Robotics Technicians

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What do they do?

Build, install, test, or maintain robotic equipment or related automated production systems.

Also known as:

Automation Technician, Electrical and Instrumentation Technician (E and I Technician), Field Service Technician, Instrument and Automation Technician, Instrument Specialist, Instrument Technician, Instrumentation and Controls Technician, Instrumentation and Process Controls Technician, Process Control Technician, Programmable Logic Controllers Technician

Typical Wages

Annual wages for Electro-Mechanical and Mechatronics Technologists and Technicians in United States

★ You’re seeing wages for Electro-Mechanical Technicians because we don’t have information for Robotics Technicians.
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Projected Growth Rate

Employment of Electro-Mechanical Technicians is projected to grow 3 percent from 2018 to 2028, more slowly than average compared to all occupations.

★ You’re seeing projected growth rate for Electro-Mechanical Technicians because we don’t have information for Robotics Technicians.
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Projected Employment

No Data Available

Projected Employment Rankings For Virginia:

  • 3%

    Percent Change

    Ranks #9 in job growth rate
  • 80

    Annual Projected Job Openings

    Ranks #5 in net job growth
★ You’re seeing projected employment information for Electro-Mechanical Technicians because we don’t have information for Robotics Technicians.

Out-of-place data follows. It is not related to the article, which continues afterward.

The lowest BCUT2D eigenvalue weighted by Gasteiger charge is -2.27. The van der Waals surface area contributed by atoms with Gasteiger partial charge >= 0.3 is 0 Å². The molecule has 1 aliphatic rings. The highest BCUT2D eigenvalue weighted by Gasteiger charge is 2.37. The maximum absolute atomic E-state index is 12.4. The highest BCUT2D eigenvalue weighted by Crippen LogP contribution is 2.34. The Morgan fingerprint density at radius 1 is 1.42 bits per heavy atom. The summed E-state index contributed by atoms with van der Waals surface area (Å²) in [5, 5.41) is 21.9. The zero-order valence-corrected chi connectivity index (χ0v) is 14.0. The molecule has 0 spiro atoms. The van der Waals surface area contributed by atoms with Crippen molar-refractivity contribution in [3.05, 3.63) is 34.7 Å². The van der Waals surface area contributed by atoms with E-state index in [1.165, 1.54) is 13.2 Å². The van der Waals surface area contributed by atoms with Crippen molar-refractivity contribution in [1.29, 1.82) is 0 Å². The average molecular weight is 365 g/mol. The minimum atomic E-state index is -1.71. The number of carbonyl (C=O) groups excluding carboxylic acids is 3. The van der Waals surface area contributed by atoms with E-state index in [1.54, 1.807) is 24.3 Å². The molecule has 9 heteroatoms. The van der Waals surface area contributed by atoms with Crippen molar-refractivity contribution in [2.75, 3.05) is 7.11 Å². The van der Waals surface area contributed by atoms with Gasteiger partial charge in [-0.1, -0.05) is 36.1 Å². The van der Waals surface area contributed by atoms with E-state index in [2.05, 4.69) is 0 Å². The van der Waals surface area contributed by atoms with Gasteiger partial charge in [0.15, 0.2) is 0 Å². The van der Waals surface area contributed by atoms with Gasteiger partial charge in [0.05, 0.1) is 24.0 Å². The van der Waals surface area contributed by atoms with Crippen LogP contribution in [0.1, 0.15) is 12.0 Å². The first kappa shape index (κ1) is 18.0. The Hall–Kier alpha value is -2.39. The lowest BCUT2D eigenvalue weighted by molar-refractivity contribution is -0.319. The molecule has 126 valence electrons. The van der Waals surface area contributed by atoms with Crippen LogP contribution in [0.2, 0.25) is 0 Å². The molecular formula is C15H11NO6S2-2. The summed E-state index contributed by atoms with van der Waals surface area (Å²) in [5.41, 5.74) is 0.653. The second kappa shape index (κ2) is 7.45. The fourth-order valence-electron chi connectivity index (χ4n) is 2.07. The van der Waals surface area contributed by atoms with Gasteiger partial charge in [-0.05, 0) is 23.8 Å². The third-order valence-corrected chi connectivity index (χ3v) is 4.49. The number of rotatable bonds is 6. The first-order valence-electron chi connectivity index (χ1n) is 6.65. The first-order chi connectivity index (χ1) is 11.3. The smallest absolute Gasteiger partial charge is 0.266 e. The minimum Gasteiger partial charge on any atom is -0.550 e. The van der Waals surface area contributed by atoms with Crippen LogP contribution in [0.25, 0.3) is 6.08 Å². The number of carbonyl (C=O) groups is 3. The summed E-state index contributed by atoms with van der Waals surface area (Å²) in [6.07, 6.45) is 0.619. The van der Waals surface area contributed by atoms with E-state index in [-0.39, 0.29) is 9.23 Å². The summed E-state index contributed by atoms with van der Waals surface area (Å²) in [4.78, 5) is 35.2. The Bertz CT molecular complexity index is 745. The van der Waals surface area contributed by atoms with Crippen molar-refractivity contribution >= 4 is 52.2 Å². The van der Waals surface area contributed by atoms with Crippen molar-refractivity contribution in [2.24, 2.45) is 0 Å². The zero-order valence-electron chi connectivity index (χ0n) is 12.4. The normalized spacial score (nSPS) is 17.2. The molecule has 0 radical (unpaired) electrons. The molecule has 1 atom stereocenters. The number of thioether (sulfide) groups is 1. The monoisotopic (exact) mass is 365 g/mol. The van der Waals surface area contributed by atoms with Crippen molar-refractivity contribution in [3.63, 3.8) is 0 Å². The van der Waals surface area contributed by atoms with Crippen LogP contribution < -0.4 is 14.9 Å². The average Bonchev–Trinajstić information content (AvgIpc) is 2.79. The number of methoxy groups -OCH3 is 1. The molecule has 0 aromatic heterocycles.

Select Type of Degree:

Typical College Majors

Majors that prepare Robotics Technicians:

Indicates your preferred majors

★ Number of granted degrees for degree type, All, is listed after the major.

Education Level

  • Doctorate or Professional Degree (0.6%)
  • Master's degree (2.9%)
  • Bachelor's degree (16.8%)
  • Associate's degree (22.4%)
  • Some college, no degree (31.1%)
  • High school diploma equivalent (22.9%)
  • Less than high school diploma (3.2%)

Percent of workers in this field

★ You’re seeing education information for Electro-mechanical technicians(1) because we don’t have information for Robotics Technicians. Please note the information may not be the same for both occupations.

Colleges that Prepare

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Skills

People in this career often have these skills:

  • Troubleshooting - Determining causes of operating errors and deciding what to do about it.
  • Repairing - Repairing machines or systems using the needed tools.
  • Reading Comprehension - Understanding written sentences and paragraphs in work related documents.
  • Critical Thinking - Using logic and reasoning to identify the strengths and weaknesses of alternative solutions, conclusions or approaches to problems.
  • Equipment Maintenance - Performing routine maintenance on equipment and determining when and what kind of maintenance is needed.